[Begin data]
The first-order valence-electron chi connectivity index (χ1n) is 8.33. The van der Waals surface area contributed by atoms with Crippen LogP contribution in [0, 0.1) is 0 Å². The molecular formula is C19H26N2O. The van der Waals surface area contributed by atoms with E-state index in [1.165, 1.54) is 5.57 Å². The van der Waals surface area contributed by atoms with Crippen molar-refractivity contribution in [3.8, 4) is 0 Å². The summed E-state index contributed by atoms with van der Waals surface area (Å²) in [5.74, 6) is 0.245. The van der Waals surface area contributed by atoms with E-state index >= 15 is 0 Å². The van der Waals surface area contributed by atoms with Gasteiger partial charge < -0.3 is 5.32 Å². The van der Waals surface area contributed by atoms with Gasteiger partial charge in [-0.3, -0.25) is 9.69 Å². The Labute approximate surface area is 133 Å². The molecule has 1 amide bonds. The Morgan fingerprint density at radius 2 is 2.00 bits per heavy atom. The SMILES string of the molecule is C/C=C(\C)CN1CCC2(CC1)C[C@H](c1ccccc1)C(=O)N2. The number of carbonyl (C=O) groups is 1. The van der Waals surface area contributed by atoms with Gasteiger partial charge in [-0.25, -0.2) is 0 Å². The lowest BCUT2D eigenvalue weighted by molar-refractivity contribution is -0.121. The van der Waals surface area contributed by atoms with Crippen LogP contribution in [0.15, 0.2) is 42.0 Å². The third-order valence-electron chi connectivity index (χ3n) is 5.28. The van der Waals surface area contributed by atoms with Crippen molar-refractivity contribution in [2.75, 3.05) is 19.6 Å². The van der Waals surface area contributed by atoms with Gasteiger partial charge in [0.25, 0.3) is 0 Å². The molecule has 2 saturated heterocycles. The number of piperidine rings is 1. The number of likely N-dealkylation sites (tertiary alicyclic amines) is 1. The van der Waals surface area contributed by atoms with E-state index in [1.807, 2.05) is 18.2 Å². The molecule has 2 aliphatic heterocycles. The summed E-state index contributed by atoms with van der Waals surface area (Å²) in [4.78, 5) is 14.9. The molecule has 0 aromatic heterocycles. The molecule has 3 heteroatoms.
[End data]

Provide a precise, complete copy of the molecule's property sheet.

The first-order valence-electron chi connectivity index (χ1n) is 8.33. The van der Waals surface area contributed by atoms with Crippen LogP contribution in [0, 0.1) is 0 Å². The molecular formula is C19H26N2O. The van der Waals surface area contributed by atoms with E-state index in [1.165, 1.54) is 5.57 Å². The van der Waals surface area contributed by atoms with Crippen molar-refractivity contribution in [3.8, 4) is 0 Å². The summed E-state index contributed by atoms with van der Waals surface area (Å²) in [5.74, 6) is 0.245. The van der Waals surface area contributed by atoms with E-state index >= 15 is 0 Å². The van der Waals surface area contributed by atoms with Gasteiger partial charge < -0.3 is 5.32 Å². The van der Waals surface area contributed by atoms with Gasteiger partial charge in [-0.3, -0.25) is 9.69 Å². The Labute approximate surface area is 133 Å². The molecule has 1 amide bonds. The Morgan fingerprint density at radius 2 is 2.00 bits per heavy atom. The SMILES string of the molecule is C/C=C(\C)CN1CCC2(CC1)C[C@H](c1ccccc1)C(=O)N2. The number of carbonyl (C=O) groups is 1. The van der Waals surface area contributed by atoms with Gasteiger partial charge in [-0.25, -0.2) is 0 Å². The lowest BCUT2D eigenvalue weighted by molar-refractivity contribution is -0.121. The van der Waals surface area contributed by atoms with Crippen LogP contribution in [0.15, 0.2) is 42.0 Å². The third-order valence-electron chi connectivity index (χ3n) is 5.28. The van der Waals surface area contributed by atoms with Crippen molar-refractivity contribution in [2.75, 3.05) is 19.6 Å². The van der Waals surface area contributed by atoms with Gasteiger partial charge in [0.25, 0.3) is 0 Å². The molecule has 2 saturated heterocycles. The number of piperidine rings is 1. The number of likely N-dealkylation sites (tertiary alicyclic amines) is 1. The van der Waals surface area contributed by atoms with E-state index in [1.807, 2.05) is 18.2 Å². The molecule has 2 aliphatic heterocycles. The summed E-state index contributed by atoms with van der Waals surface area (Å²) in [4.78, 5) is 14.9. The molecule has 0 aromatic heterocycles. The molecule has 3 heteroatoms.